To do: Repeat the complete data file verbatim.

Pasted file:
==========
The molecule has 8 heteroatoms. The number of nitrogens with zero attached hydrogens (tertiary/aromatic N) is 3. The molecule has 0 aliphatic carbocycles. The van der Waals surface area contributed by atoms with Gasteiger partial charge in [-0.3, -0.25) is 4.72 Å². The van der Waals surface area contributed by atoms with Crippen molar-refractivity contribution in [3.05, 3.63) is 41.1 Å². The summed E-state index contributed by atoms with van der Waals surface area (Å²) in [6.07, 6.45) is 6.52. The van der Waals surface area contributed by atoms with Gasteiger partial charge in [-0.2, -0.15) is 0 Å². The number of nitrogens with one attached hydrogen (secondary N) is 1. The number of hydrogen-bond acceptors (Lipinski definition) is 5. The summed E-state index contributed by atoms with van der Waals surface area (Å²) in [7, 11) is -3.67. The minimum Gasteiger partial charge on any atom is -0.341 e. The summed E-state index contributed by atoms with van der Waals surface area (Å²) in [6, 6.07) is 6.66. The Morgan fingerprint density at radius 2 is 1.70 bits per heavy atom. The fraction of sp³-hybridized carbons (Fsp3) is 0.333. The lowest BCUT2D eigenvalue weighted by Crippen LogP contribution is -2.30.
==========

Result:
The molecule has 8 heteroatoms. The number of nitrogens with zero attached hydrogens (tertiary/aromatic N) is 3. The molecule has 0 aliphatic carbocycles. The van der Waals surface area contributed by atoms with Gasteiger partial charge in [-0.3, -0.25) is 4.72 Å². The van der Waals surface area contributed by atoms with Crippen molar-refractivity contribution in [3.05, 3.63) is 41.1 Å². The summed E-state index contributed by atoms with van der Waals surface area (Å²) in [6.07, 6.45) is 6.52. The van der Waals surface area contributed by atoms with Gasteiger partial charge in [-0.2, -0.15) is 0 Å². The number of nitrogens with one attached hydrogen (secondary N) is 1. The number of hydrogen-bond acceptors (Lipinski definition) is 5. The summed E-state index contributed by atoms with van der Waals surface area (Å²) in [7, 11) is -3.67. The minimum Gasteiger partial charge on any atom is -0.341 e. The summed E-state index contributed by atoms with van der Waals surface area (Å²) in [6, 6.07) is 6.66. The Morgan fingerprint density at radius 2 is 1.70 bits per heavy atom. The fraction of sp³-hybridized carbons (Fsp3) is 0.333. The lowest BCUT2D eigenvalue weighted by Crippen LogP contribution is -2.30.